One of the most noticeable issues on a vehicle is damaged car paint. Car paint can be damaged by chemicals, salt, bird feces (bird poop), eggs and sap. If you leave bird feces, smashed love bugs, egg, or sap on your car paint for too long, it can damage the finish, resulting in staining and pitting. Driving through road construction areas can leave tar splatters that appear to leave a burn and damage the paint. As much as possible, avoid situations such as road construction areas, or parking under trees or buildings, that allow corrosive and acidic materials to land on your car.
Things You'll Need
- Auto cleaner
- Wax removing solvent
- 1000 grit fine sandpaper
- Autobody paint
- Autobody gloss
- Wax or finishing compound
Clean the automobile and spots immediately after any chemical, or potentially acidic or corrosive material, lands on your car paint.
Apply a specially-formulated cleaner or solvent that will remove wax on the chemical burn areas.
Sand the spot of the chemical burn with 1000-grit, fine sandpaper. Keep the sanding area tight around the burn to avoid scratching, or removing the finish beyond the burn, more than necessary.
Apply bondo compound to the chemical burn, if the burn pits below the paint layer into the car body.
Sand the area with bondo on 1000-grit, fine sandpaper after the bondo dries.
Apply one or two layers of primer, then two to four layers of auto-body paint, using a small, soft paint brush from an auto-body paint repair kit. Allow each layer to dry completely as the manufacturer recommends. Sand between primers and layers as the manufacturer recommends (dry sand or wet sand may apply). Then apply the recommended coats of clear coat.
Buff and wax the entire car's paint job to finish repairing the chemical burn or pit in your car paint.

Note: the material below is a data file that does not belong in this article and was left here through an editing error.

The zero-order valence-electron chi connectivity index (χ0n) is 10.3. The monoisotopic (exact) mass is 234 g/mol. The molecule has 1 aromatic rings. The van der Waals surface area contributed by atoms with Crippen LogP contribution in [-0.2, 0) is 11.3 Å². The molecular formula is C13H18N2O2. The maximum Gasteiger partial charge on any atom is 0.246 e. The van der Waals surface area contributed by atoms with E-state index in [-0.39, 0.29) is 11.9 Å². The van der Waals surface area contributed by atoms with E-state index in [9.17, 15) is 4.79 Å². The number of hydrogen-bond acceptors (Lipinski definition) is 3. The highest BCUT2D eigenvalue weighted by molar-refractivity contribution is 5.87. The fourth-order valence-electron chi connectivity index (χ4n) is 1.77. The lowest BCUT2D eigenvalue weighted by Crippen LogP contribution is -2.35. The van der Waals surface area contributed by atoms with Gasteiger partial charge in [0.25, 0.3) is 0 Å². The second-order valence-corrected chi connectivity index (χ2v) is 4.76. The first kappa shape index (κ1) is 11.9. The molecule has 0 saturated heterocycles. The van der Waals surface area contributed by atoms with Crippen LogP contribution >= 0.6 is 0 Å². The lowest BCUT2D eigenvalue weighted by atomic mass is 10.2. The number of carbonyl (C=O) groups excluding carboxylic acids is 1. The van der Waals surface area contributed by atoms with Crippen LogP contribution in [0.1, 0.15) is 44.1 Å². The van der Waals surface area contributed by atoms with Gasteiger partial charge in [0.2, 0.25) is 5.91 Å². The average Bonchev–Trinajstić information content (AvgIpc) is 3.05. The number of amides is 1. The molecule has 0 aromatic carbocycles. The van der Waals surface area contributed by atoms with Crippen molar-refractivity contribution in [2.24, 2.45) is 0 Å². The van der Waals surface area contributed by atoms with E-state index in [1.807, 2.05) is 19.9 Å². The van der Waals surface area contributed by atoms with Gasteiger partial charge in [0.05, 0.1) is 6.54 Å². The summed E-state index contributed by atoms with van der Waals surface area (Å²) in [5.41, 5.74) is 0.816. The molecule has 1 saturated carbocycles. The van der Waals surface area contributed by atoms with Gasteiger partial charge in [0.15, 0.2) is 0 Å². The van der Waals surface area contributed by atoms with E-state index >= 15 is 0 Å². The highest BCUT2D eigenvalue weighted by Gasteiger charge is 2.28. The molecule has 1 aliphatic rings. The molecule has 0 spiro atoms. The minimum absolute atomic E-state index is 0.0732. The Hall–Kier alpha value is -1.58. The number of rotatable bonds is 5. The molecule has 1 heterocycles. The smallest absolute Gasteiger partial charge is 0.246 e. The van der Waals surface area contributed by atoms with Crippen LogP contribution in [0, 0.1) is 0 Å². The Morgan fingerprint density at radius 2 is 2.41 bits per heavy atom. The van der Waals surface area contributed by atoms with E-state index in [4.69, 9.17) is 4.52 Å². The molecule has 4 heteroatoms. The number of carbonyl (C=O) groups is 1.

Tips & Warnings
- If you have never buffed and waxed your car, hire a professional so you don't put "swirls" in your paint job.
- If the chemical burns caused deep rust or deep pitting, or left spots larger than a quarter, have a professional repair it and paint the entire car.
- Photo Credit Jupiterimages/Photos.com/Getty Images
How to Safely Remove Fine Scratches from Your Car's Paint
Does your car have tiny scratches in the paint? Do you wash and wax your car, only to find that you cannot...
How to Fix Stone Chips in Car Paint
Is your car gradually getting more and more stone chips in the paint after each drive? Nothing is more aggravating than seeing...
How to Buff Paint Off a Car
Have you bumped into something with your car lately, leaving another objects' paint stuck on your vehicle? We’ll, you don’t have to...
How to Do Auto Body Work
Auto body work can be very gratifying, and yet it can be very challenging. It is almost as if you are creating...
How to Remove Latex Paint From Car
Removing latex paint from the inside and outside of the car is a tricky project. The paint on the exterior of the...
How to Repair Auto Paint With an Airbrush
No car goes through its whole life without some kind of paint damage. Whether the damage was caused by a minor collision...
Tips on Cleaning Love Bugs Off You Car
Love bugs are seasonal and only appear for a few weeks twice per year. When they are active, they may cause a...
How Can I Remove Water Stains From My Car Paint?
For car lovers, a bright, shiny finish on their machine is a must-have. And, few things frustrate that ambition more than a...